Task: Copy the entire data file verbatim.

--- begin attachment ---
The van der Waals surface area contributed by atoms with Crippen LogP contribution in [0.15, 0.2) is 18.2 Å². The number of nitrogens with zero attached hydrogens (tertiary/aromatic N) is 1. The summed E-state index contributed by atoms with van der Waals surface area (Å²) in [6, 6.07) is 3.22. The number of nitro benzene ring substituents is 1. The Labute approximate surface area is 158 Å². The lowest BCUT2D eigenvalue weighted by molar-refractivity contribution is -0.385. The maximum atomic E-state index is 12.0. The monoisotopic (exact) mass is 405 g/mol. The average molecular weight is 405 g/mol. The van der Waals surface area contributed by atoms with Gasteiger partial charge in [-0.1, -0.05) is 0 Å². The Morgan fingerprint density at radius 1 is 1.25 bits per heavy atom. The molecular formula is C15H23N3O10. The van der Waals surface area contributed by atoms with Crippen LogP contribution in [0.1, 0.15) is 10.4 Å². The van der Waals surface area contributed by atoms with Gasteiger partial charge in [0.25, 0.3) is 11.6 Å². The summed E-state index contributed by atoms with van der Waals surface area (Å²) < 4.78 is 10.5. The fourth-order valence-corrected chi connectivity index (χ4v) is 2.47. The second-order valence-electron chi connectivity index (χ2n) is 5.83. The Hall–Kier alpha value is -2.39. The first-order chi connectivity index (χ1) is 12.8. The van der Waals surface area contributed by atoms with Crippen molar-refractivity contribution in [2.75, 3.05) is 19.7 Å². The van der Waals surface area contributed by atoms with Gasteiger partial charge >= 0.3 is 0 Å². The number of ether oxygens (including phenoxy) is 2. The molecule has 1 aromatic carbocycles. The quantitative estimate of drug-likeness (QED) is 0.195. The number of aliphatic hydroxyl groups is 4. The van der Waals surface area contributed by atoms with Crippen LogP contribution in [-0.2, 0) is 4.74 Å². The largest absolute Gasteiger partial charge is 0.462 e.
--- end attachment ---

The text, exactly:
The van der Waals surface area contributed by atoms with Crippen LogP contribution in [0.15, 0.2) is 18.2 Å². The number of nitrogens with zero attached hydrogens (tertiary/aromatic N) is 1. The summed E-state index contributed by atoms with van der Waals surface area (Å²) in [6, 6.07) is 3.22. The number of nitro benzene ring substituents is 1. The Labute approximate surface area is 158 Å². The lowest BCUT2D eigenvalue weighted by molar-refractivity contribution is -0.385. The maximum atomic E-state index is 12.0. The monoisotopic (exact) mass is 405 g/mol. The average molecular weight is 405 g/mol. The van der Waals surface area contributed by atoms with Gasteiger partial charge in [-0.1, -0.05) is 0 Å². The Morgan fingerprint density at radius 1 is 1.25 bits per heavy atom. The molecular formula is C15H23N3O10. The van der Waals surface area contributed by atoms with Crippen LogP contribution in [0.1, 0.15) is 10.4 Å². The van der Waals surface area contributed by atoms with Gasteiger partial charge in [0.25, 0.3) is 11.6 Å². The summed E-state index contributed by atoms with van der Waals surface area (Å²) < 4.78 is 10.5. The fourth-order valence-corrected chi connectivity index (χ4v) is 2.47. The second-order valence-electron chi connectivity index (χ2n) is 5.83. The Hall–Kier alpha value is -2.39. The first-order chi connectivity index (χ1) is 12.8. The van der Waals surface area contributed by atoms with Crippen molar-refractivity contribution in [2.75, 3.05) is 19.7 Å². The van der Waals surface area contributed by atoms with Gasteiger partial charge >= 0.3 is 0 Å². The number of ether oxygens (including phenoxy) is 2. The molecule has 1 aromatic carbocycles. The quantitative estimate of drug-likeness (QED) is 0.195. The number of aliphatic hydroxyl groups is 4. The van der Waals surface area contributed by atoms with Crippen LogP contribution in [-0.2, 0) is 4.74 Å². The largest absolute Gasteiger partial charge is 0.462 e.